The most common way a liver sample is obtained is by inserting a needle into the liver for a fraction of a second. This can be done in the hospital with a local anesthetic, and the patient may be sent home within 3-6 hours if there are no complications.
The physician determines the best site, depth, and angle of the needle puncture by physical examination or ultrasound. The skin and area under the skin is anesthetized, and a needle is passed quickly into and out of the liver. Approximately half of individuals have no pain afterwards, while another half will experience brief localized pain that may spread to the right shoulder.
Patients are monitored for several hours after a biopsy to make sure serious bleeding has not occurred. Some patients occasionally have a sudden drop in blood pressure after a biopsy that is caused by a "vagal" reflex and not by blood loss; this is caused by sudden irritation of the peritoneal membrane. The characteristics that distinguish this from a bleeding event are:
- slow pulse rather than rapid
The risk of a liver biopsy is minimal. The primary risk is bleeding from the site of needle entry into the liver, although this occurs in less than 1% of patients. Other possible complications include the puncture of other organs, such as the kidney, lung or colon. Biopsy, by mistake, of the gallbladder rather than the liver may be associated with leakage of bile into the abdominal cavity, causing peritonitis. Fortunately, the risk of death from liver biopsy is extremely low, ranging from 0.1% to0.01%.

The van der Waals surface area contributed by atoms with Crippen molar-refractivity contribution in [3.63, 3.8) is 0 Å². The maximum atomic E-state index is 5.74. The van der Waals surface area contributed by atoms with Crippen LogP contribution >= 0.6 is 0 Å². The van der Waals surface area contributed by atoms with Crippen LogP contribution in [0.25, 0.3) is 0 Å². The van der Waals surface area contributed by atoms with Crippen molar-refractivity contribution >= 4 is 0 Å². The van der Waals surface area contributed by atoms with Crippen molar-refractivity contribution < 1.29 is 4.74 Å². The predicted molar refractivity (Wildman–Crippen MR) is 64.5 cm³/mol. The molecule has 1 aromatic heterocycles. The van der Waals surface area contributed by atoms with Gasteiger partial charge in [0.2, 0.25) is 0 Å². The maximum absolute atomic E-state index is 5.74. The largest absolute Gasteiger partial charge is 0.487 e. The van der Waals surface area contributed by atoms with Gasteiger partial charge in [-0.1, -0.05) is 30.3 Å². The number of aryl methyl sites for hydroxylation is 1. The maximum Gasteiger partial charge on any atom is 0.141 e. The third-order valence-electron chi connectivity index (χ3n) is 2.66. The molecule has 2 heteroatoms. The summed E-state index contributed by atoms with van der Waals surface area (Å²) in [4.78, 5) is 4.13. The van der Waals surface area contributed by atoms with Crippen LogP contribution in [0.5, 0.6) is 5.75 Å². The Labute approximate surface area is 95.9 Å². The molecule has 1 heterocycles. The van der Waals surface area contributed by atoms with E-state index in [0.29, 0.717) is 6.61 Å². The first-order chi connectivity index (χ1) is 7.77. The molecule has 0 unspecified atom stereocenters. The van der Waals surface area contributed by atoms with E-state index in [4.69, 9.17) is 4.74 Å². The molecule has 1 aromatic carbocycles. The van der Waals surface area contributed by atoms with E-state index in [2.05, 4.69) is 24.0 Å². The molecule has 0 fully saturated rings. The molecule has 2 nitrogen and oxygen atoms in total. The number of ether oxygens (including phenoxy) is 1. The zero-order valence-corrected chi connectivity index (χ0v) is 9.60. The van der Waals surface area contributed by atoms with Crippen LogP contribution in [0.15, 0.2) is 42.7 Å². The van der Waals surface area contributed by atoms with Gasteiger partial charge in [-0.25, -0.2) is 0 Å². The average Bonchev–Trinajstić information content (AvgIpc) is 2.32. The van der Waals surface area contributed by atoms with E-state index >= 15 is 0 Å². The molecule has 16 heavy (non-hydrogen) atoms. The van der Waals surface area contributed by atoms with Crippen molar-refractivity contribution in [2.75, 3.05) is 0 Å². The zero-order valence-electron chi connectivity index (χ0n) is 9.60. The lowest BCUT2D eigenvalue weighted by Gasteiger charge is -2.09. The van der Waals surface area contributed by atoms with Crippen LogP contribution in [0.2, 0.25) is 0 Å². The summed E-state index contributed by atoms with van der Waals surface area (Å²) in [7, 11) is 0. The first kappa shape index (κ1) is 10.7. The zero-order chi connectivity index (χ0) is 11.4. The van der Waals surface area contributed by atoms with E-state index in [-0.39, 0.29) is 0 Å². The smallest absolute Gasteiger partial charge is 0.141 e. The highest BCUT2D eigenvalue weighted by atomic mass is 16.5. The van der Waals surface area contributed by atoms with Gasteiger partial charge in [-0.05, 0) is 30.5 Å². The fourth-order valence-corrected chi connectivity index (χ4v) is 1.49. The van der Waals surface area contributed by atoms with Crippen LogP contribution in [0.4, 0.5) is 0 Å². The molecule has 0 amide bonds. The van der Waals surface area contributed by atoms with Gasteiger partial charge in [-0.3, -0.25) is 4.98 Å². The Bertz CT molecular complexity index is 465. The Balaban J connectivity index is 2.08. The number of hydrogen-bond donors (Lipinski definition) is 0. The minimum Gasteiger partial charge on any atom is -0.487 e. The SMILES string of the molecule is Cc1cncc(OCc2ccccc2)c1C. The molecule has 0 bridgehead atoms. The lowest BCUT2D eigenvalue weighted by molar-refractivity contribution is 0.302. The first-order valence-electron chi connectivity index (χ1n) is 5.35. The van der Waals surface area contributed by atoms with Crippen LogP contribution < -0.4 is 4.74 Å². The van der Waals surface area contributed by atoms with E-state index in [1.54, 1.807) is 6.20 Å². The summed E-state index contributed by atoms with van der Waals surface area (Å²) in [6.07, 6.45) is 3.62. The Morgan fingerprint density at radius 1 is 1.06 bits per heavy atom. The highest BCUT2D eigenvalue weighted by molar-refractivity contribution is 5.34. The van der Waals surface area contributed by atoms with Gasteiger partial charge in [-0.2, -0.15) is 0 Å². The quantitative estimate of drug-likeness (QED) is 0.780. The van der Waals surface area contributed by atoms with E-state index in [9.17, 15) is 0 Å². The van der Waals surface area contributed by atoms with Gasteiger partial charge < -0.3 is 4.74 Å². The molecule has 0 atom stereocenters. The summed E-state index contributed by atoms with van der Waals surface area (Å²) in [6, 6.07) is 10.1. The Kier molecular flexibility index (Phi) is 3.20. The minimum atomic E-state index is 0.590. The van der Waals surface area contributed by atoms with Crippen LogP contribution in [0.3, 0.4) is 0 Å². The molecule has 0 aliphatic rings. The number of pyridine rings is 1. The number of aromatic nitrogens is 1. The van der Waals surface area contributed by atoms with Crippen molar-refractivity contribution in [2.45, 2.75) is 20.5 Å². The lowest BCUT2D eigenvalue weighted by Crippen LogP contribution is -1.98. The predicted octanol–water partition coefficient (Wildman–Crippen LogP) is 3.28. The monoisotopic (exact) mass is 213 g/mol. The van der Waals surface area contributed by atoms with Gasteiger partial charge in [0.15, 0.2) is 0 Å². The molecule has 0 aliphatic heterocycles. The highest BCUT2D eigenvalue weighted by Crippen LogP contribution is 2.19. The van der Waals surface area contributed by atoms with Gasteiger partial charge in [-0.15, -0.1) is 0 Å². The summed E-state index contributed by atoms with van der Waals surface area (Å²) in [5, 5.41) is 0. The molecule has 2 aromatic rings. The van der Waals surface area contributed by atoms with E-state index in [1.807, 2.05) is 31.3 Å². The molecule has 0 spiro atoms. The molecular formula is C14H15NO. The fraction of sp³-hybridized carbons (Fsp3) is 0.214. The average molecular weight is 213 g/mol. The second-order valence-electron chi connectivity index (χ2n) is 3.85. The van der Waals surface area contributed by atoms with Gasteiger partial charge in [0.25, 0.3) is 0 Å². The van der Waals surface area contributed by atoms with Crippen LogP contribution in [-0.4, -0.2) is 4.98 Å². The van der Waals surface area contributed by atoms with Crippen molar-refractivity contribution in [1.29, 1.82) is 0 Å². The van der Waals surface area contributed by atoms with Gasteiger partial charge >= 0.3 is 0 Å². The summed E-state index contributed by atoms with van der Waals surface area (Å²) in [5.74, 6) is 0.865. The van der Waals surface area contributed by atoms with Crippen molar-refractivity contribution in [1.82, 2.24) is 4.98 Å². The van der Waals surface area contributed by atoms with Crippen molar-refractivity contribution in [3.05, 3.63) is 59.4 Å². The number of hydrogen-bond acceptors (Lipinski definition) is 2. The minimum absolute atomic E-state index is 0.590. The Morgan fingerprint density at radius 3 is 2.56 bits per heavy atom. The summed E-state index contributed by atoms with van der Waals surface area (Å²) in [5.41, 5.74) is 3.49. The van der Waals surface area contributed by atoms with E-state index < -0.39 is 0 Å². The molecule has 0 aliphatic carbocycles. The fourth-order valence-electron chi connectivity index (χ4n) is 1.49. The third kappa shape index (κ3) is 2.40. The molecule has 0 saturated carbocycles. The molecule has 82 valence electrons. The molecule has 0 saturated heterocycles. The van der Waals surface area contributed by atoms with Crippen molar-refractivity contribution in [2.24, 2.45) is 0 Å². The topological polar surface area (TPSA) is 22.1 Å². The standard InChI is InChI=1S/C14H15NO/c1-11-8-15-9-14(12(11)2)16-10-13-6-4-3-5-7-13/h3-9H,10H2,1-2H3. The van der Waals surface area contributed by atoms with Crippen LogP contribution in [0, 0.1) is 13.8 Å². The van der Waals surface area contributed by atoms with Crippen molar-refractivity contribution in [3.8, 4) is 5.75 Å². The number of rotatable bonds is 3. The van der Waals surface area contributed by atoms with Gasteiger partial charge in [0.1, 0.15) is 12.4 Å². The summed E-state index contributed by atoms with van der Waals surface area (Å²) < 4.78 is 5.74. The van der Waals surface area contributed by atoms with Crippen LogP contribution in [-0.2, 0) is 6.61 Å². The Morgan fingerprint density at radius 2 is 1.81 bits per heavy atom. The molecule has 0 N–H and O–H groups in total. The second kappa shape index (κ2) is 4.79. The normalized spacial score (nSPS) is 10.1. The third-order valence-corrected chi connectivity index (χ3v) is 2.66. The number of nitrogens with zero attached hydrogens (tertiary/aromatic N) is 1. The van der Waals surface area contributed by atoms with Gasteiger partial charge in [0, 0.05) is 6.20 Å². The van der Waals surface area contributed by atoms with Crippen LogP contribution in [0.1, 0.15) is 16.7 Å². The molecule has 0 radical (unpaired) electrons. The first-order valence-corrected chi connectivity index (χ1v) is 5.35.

A biopsy should not be done if:
- you have taken aspirin in the last 5-7 days
- the hemoglobin is below 9-10 grams/dl
- the platelets are below 50,000-60,000
- the prothrombin time INR is above 1.4
Those with bleeding disorders such as hemophilia which can be temporarily corrected with transfused clotting factors can be biopsied safely.
Most people want to know if a biopsy will hurt. Most doctors will not do percutaneous needle liver biopsies under anesthesia. This is because the liver is directly under the diaphram and moves as you breathe. When the needle is inserted through the skin and body wall, the liver must not be moving or else there is danger of a laceration. To keep the liver from moving, the patient has to stop breathing momentarily. Doctors prefer to have you alert and following directions, but if you are very anxious you may want to ask for a sedative to help you relax.
The injections of the local anesthetic and the actual puncture of the liver capsule itself can be a little painful for some people, but it only takes a second and is over very quickly. Other people feel no pain at all, and don't even realize it's over with until the doctor tells them they're finished.
Occasionally there will be a small to moderate amount of pain afterwards. If you find that you are uncomfortable, your doctor will generally prescribe a light painkiller immediately after the biopsy. The pain may be well away from the biopsy site, possibly in the pit of your stomach or typically in the right shoulder. The liver itself has no pain-sensing nerve fibers, but a small amount of blood in the abdominal cavity or up under the diaphram can be irritating and painful. Very occasionally, small adhesions (scar tissue) may form at or near the biopsy site, and can cause a chronic pain that persists near the liver area after the biopsy.